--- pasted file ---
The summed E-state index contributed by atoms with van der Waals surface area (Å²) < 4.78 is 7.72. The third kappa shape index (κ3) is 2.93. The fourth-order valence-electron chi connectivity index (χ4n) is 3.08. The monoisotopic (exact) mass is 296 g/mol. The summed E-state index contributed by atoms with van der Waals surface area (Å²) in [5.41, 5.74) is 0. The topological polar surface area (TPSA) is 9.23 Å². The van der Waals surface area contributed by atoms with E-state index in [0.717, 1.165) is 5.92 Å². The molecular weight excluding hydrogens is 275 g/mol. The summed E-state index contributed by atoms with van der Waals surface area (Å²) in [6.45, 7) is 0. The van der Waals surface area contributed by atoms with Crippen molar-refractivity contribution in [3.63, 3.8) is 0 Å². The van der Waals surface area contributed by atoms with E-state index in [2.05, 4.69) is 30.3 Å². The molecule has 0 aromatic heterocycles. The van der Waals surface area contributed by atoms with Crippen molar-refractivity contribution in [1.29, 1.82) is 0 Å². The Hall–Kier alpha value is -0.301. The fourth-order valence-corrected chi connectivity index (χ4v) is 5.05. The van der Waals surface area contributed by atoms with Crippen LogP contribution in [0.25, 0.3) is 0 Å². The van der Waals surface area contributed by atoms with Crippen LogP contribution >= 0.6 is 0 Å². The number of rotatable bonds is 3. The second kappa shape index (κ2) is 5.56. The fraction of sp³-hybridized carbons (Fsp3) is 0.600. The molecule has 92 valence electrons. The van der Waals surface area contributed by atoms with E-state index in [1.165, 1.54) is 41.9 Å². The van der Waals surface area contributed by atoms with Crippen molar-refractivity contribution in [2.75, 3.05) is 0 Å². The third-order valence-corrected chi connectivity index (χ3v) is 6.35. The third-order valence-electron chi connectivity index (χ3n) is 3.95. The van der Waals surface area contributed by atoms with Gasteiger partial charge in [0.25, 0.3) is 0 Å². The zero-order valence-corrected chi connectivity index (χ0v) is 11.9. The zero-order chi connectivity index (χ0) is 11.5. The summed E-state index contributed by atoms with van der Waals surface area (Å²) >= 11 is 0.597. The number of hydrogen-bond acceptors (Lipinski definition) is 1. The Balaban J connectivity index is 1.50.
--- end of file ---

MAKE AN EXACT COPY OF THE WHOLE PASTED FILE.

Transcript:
The summed E-state index contributed by atoms with van der Waals surface area (Å²) < 4.78 is 7.72. The third kappa shape index (κ3) is 2.93. The fourth-order valence-electron chi connectivity index (χ4n) is 3.08. The monoisotopic (exact) mass is 296 g/mol. The summed E-state index contributed by atoms with van der Waals surface area (Å²) in [5.41, 5.74) is 0. The topological polar surface area (TPSA) is 9.23 Å². The van der Waals surface area contributed by atoms with E-state index in [0.717, 1.165) is 5.92 Å². The molecular weight excluding hydrogens is 275 g/mol. The summed E-state index contributed by atoms with van der Waals surface area (Å²) in [6.45, 7) is 0. The van der Waals surface area contributed by atoms with Crippen molar-refractivity contribution in [3.63, 3.8) is 0 Å². The van der Waals surface area contributed by atoms with E-state index in [2.05, 4.69) is 30.3 Å². The molecule has 0 aromatic heterocycles. The van der Waals surface area contributed by atoms with Crippen molar-refractivity contribution in [1.29, 1.82) is 0 Å². The Hall–Kier alpha value is -0.301. The fourth-order valence-corrected chi connectivity index (χ4v) is 5.05. The van der Waals surface area contributed by atoms with Crippen LogP contribution in [0.25, 0.3) is 0 Å². The van der Waals surface area contributed by atoms with Crippen LogP contribution >= 0.6 is 0 Å². The number of rotatable bonds is 3. The second kappa shape index (κ2) is 5.56. The fraction of sp³-hybridized carbons (Fsp3) is 0.600. The molecule has 92 valence electrons. The van der Waals surface area contributed by atoms with E-state index in [1.165, 1.54) is 41.9 Å². The van der Waals surface area contributed by atoms with Crippen molar-refractivity contribution in [2.75, 3.05) is 0 Å². The third-order valence-corrected chi connectivity index (χ3v) is 6.35. The third-order valence-electron chi connectivity index (χ3n) is 3.95. The van der Waals surface area contributed by atoms with Gasteiger partial charge in [0.25, 0.3) is 0 Å². The zero-order valence-corrected chi connectivity index (χ0v) is 11.9. The zero-order chi connectivity index (χ0) is 11.5. The summed E-state index contributed by atoms with van der Waals surface area (Å²) >= 11 is 0.597. The number of hydrogen-bond acceptors (Lipinski definition) is 1. The Balaban J connectivity index is 1.50.